“This is an attack on public lands, on our climate, and on communities,” said Sarah Friedman, Senior Campaign Representative at Sierra Club. “The recommendations were made without logic, transparency, or respect for science. We expect our representatives in Congress to fight back on behalf of fishermen, scientists, families, teachers and so many other diverse groups who cherish and rely on our national monuments.”
“Secretary Zinke is monumentally out of touch with the American public. Giant Sequoia National Monument, which Secretary Zinke’s recommendations leave in limbo, is emblematic of the incredible outdoor wonders and wildlife found in California and preserved for all Americans, present and future generations alike,” said Kim Delfino, California program director for Defenders of Wildlife. “From the giant sequoias themselves — the largest trees on the planet — to a rich diversity of wildlife, including the potential return of the California condor, Giant Sequoia National Monument was established to protect one of the most precious landscapes in the country. Secretary Zinke’s recommendations threaten the protection of these irreplaceable resources and wildlife and communities that depend on them.”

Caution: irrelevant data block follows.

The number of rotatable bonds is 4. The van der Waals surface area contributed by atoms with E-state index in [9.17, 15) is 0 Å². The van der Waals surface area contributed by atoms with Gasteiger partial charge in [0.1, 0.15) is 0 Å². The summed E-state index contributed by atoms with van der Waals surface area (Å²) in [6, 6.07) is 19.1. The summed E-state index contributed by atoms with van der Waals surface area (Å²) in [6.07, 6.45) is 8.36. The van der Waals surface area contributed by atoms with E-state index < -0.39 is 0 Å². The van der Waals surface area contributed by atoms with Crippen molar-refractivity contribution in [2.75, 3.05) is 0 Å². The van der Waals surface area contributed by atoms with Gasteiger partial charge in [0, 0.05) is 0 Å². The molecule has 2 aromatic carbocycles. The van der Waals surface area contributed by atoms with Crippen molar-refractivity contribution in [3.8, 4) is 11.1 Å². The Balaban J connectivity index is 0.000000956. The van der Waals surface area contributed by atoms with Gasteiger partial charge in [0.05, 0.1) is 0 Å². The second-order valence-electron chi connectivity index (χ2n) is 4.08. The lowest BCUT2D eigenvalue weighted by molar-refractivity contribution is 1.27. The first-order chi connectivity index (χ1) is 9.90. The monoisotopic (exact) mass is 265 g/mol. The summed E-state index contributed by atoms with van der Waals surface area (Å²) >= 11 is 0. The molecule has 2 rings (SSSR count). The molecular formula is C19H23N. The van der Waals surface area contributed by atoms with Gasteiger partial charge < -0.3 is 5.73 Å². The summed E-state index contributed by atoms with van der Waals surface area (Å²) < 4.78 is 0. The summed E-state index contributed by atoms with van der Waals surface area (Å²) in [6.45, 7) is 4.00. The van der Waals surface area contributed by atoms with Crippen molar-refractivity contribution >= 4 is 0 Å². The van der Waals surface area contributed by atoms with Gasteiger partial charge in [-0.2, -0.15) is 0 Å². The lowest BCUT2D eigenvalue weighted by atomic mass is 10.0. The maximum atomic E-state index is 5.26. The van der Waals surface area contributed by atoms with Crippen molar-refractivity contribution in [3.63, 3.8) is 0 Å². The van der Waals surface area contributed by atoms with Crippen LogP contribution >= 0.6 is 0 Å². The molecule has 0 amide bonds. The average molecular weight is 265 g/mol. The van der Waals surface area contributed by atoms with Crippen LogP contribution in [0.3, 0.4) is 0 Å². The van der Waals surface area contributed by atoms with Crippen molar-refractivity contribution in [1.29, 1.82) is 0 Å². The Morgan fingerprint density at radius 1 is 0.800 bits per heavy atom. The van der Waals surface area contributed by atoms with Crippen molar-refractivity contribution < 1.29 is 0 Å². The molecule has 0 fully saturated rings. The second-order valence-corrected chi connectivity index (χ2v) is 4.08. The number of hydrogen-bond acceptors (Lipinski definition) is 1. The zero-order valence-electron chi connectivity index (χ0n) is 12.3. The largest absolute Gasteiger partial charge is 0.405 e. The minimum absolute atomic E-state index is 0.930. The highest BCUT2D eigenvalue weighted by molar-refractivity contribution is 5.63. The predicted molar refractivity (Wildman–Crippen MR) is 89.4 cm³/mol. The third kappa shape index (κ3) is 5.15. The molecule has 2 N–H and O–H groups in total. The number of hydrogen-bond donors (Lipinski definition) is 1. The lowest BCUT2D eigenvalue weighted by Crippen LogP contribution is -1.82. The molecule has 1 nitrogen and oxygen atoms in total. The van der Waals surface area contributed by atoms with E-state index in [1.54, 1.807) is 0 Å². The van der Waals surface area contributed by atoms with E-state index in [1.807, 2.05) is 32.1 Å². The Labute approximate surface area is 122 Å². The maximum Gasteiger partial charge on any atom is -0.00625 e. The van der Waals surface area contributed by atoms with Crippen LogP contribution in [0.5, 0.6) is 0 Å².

"Giant Sequoia National Monument has a special connection for me and my family,” said Lori de Leon, Business Manager of the Dolores Huerta Foundation. “Growing up, our family didn’t have a lot of money for expensive travel. My mother, Dolores Huerta, Cesar Chavez, other leaders in the labor struggle, and our families used the Giant Sequoia National Monument as a place to recharge and gain strength for the fight. Today, our Giant Sequoia National Monument continues to provide inexpensive outdoor recreation opportunities for local, underserved and ‘park-poor’ communities. These beautiful spaces give families and communities an opportunity to enjoy all the benefits of recreation and to create memories that will last a lifetime.”
Local businesses are pushing the Trump administration to consider the financial impact of erasing so much protected land.